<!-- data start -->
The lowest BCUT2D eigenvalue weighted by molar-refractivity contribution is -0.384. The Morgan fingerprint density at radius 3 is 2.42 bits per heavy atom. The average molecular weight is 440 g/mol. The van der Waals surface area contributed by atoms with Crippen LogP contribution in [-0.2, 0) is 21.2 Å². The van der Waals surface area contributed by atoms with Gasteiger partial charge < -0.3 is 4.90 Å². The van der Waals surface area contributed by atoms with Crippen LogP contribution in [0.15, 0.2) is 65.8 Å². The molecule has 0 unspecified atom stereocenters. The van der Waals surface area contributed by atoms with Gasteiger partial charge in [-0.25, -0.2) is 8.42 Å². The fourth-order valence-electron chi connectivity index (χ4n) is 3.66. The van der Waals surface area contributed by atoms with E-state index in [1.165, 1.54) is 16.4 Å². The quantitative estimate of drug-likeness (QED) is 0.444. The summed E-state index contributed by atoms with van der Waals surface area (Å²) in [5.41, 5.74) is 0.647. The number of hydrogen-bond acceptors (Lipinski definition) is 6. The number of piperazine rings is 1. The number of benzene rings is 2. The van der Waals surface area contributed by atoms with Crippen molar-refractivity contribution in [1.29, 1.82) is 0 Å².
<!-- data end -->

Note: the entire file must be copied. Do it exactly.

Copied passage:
The lowest BCUT2D eigenvalue weighted by molar-refractivity contribution is -0.384. The Morgan fingerprint density at radius 3 is 2.42 bits per heavy atom. The average molecular weight is 440 g/mol. The van der Waals surface area contributed by atoms with Crippen LogP contribution in [-0.2, 0) is 21.2 Å². The van der Waals surface area contributed by atoms with Gasteiger partial charge < -0.3 is 4.90 Å². The van der Waals surface area contributed by atoms with Crippen LogP contribution in [0.15, 0.2) is 65.8 Å². The molecule has 0 unspecified atom stereocenters. The van der Waals surface area contributed by atoms with Gasteiger partial charge in [-0.25, -0.2) is 8.42 Å². The fourth-order valence-electron chi connectivity index (χ4n) is 3.66. The van der Waals surface area contributed by atoms with E-state index in [1.165, 1.54) is 16.4 Å². The quantitative estimate of drug-likeness (QED) is 0.444. The summed E-state index contributed by atoms with van der Waals surface area (Å²) in [5.41, 5.74) is 0.647. The number of hydrogen-bond acceptors (Lipinski definition) is 6. The number of piperazine rings is 1. The number of benzene rings is 2. The van der Waals surface area contributed by atoms with Crippen molar-refractivity contribution in [1.29, 1.82) is 0 Å².